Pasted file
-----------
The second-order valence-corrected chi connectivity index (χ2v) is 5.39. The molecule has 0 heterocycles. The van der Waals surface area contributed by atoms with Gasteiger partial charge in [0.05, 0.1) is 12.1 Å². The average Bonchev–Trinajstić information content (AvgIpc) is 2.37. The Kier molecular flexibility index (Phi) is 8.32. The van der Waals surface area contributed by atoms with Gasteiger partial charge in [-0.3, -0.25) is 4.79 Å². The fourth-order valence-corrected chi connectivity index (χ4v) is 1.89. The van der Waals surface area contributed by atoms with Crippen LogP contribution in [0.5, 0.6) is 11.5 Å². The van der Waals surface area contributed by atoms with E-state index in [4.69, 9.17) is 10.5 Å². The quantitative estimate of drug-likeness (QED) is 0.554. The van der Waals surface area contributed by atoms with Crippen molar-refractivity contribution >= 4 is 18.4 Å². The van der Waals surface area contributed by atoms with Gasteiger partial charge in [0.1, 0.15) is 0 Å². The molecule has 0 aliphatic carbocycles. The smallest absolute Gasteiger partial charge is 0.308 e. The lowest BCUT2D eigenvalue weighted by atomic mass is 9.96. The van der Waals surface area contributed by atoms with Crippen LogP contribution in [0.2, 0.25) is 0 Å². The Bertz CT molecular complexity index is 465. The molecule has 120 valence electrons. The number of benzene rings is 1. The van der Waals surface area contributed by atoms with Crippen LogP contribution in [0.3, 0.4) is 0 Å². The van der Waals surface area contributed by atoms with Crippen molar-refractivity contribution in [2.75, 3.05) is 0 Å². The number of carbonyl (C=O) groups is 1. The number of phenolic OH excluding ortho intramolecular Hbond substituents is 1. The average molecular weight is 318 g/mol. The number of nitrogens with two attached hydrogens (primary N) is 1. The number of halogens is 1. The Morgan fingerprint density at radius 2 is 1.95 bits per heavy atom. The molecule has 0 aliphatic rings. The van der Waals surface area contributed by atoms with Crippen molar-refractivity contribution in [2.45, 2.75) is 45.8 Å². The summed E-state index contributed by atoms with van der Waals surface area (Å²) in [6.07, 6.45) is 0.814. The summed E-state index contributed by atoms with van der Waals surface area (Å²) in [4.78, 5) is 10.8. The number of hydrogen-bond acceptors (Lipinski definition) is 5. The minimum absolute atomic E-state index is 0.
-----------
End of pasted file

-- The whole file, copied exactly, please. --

The second-order valence-corrected chi connectivity index (χ2v) is 5.39. The molecule has 0 heterocycles. The van der Waals surface area contributed by atoms with Gasteiger partial charge in [0.05, 0.1) is 12.1 Å². The average Bonchev–Trinajstić information content (AvgIpc) is 2.37. The Kier molecular flexibility index (Phi) is 8.32. The van der Waals surface area contributed by atoms with Gasteiger partial charge in [-0.3, -0.25) is 4.79 Å². The fourth-order valence-corrected chi connectivity index (χ4v) is 1.89. The van der Waals surface area contributed by atoms with Crippen LogP contribution in [0.5, 0.6) is 11.5 Å². The van der Waals surface area contributed by atoms with E-state index in [4.69, 9.17) is 10.5 Å². The quantitative estimate of drug-likeness (QED) is 0.554. The van der Waals surface area contributed by atoms with Crippen molar-refractivity contribution >= 4 is 18.4 Å². The van der Waals surface area contributed by atoms with Gasteiger partial charge in [0.1, 0.15) is 0 Å². The molecule has 0 aliphatic carbocycles. The smallest absolute Gasteiger partial charge is 0.308 e. The lowest BCUT2D eigenvalue weighted by atomic mass is 9.96. The van der Waals surface area contributed by atoms with Crippen LogP contribution in [0.2, 0.25) is 0 Å². The Bertz CT molecular complexity index is 465. The molecule has 120 valence electrons. The number of benzene rings is 1. The van der Waals surface area contributed by atoms with Crippen LogP contribution in [0.3, 0.4) is 0 Å². The van der Waals surface area contributed by atoms with Crippen molar-refractivity contribution in [2.75, 3.05) is 0 Å². The number of carbonyl (C=O) groups is 1. The number of phenolic OH excluding ortho intramolecular Hbond substituents is 1. The average molecular weight is 318 g/mol. The number of nitrogens with two attached hydrogens (primary N) is 1. The number of halogens is 1. The Morgan fingerprint density at radius 2 is 1.95 bits per heavy atom. The molecule has 0 aliphatic rings. The van der Waals surface area contributed by atoms with Crippen molar-refractivity contribution in [2.45, 2.75) is 45.8 Å². The summed E-state index contributed by atoms with van der Waals surface area (Å²) in [6.07, 6.45) is 0.814. The summed E-state index contributed by atoms with van der Waals surface area (Å²) in [4.78, 5) is 10.8. The number of hydrogen-bond acceptors (Lipinski definition) is 5. The minimum absolute atomic E-state index is 0.